Though there are some days when this dream seems too pie-in-the-sky to ever grasp, I know that I’m slowly getting closer and closer to making it a reality. Step-by-step, I’m getting there. Some days it almost feels like I’m already living this life. :)

Happy Birthday, Hans Christian Andersen

When I was a kid, I loved reading all kinds of stories, myths, and fables, but I especially loved the fairy tales of Hans Christian Andersen. I preferred his stories to the sanitized Disney stories portrayed in the movies, as many kids (and grownups) do.

I’ve been thinking about Hans Christian Andersen lately as I’ve been listening to a story collection by Neil Gaiman, called Trigger Warning: Short Fictions and Disturbances and they remind me of all the old stories I loved to read as a child.

It turns out today, April 3, is the date Hans Christian Andersen was born, in the year 1805. His career is inspirational. He published a collection of his “children’s stories” every couple of years for decades. His first collection of tales for children included “The Princess and the Pea,” and he also wrote “The Ugly Duckling,” (one of my favorites when I was a child), “The Little Mermaid,” and “The Emperor’s New Clothes.”

I wonder when I stopped reading myths and fairy tales? I’m sure it was before I started medical school, but residency was the time when I really started to avoid fiction that didn’t have a happy ending. For a while there, I read only genre fiction as I needed to know, in my reading life if not in my real life, that there are happy endings. And fairy tales are great stories, but not everyone in them ends up happily ever after.

But now I’m back to reading anything and everything. I realize any story can be told as a fairy tale or a tragedy and the author’s art is partly in now they choose to tell the story. I recently wrote the story of my own life in my journal—two versions. In one version I was the victim, in the other version I’m the hero.

I’m really enjoying Trigger Warning, with it’s heroes, villains, and victims. Reading this book prompted me to rummage around in the basement and find my collection of Hans Christian Andersen fairy tales. I think it’s time to start reading these to my son so he can see the full range of characters available to him—he gets to be the author of his own fairy tales, as we all do.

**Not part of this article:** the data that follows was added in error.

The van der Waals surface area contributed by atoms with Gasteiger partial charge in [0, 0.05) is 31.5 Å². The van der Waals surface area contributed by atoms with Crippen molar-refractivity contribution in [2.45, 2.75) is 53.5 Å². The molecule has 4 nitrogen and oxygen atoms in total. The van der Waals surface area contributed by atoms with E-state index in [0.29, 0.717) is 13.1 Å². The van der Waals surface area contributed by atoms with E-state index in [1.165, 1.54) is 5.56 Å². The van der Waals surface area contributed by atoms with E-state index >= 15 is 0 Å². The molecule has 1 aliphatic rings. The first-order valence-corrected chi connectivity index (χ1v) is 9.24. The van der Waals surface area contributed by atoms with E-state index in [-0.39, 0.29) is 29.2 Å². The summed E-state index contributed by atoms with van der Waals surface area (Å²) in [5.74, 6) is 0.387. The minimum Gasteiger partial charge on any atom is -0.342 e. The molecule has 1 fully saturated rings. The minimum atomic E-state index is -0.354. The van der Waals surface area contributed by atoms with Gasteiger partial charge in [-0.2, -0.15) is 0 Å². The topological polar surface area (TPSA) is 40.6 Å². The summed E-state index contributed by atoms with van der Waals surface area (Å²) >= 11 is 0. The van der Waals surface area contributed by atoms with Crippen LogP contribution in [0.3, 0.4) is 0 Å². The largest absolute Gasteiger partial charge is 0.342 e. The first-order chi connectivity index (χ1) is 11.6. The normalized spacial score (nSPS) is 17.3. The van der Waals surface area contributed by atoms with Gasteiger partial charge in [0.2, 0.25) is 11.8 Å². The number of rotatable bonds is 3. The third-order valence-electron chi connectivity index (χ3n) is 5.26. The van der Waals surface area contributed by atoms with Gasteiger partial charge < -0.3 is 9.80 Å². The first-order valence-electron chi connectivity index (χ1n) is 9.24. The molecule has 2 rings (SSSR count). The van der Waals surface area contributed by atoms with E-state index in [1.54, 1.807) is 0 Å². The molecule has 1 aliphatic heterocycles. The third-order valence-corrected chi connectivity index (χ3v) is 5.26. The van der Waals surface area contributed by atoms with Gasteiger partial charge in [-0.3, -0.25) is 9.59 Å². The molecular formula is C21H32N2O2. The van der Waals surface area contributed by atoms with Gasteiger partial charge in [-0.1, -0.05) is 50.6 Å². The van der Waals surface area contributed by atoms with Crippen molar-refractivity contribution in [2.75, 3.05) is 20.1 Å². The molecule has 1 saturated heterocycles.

Happy Birthday, Hans Christian Anderson. Two hundred years after his birth, I’m so grateful he lived and wrote.

What’s your favorite fairy tale?

Diane MacKinnon, MD, Master Certified Life CoachDiane MacKinnon: is a writer, blogger, mother, life coach, and family physician. I’m celebrating Hans Christian Andersen’s birthday by sharing his stories with my son.

Weekend Edition – Writing When You Don’t Feel Creative plus Good Reads and Writing Tips

Writing from the Gray Space

fog riverI had an entirely different post planned for today. I outlined it while watching my daughter ride, jotting notes during the down time between jumps and canters. I was happy with the way the ideas were coming together on the mind map and in my head. I was really looking forward to writing my first draft. That was Tuesday.

Today seems a world away from Tuesday.

It’s not that anything awful happened, but my energy has taken a bit of a nose dive, and I seem to have lost the wonderful groove that had me dancing almost effortlessly through the early part of the week. Now, my mood and outlook match the sluggish gray that hangs on the world outside my window. The crows that usually appear full of mischief and mirth now hunch along the telephone lines wearing a foreboding countenance. Their calls sound lonely.

It’s okay. I know it’s only temporary.

It may not always be convenient or enjoyable, but I have learned (oh, yes, the hard way) that it’s wiser to ride the ups and downs of my energy and creativity than to try to control them. Once upon a time, I would have ignored the signs of a descent into a fallow period. I would have pushed doggedly forward, forcing myself to produce even though my heart and head weren’t invested in the effort. I would have told myself that there was no time to rest and no time to lose. Write, girl, write. Get that job done. Make it happen.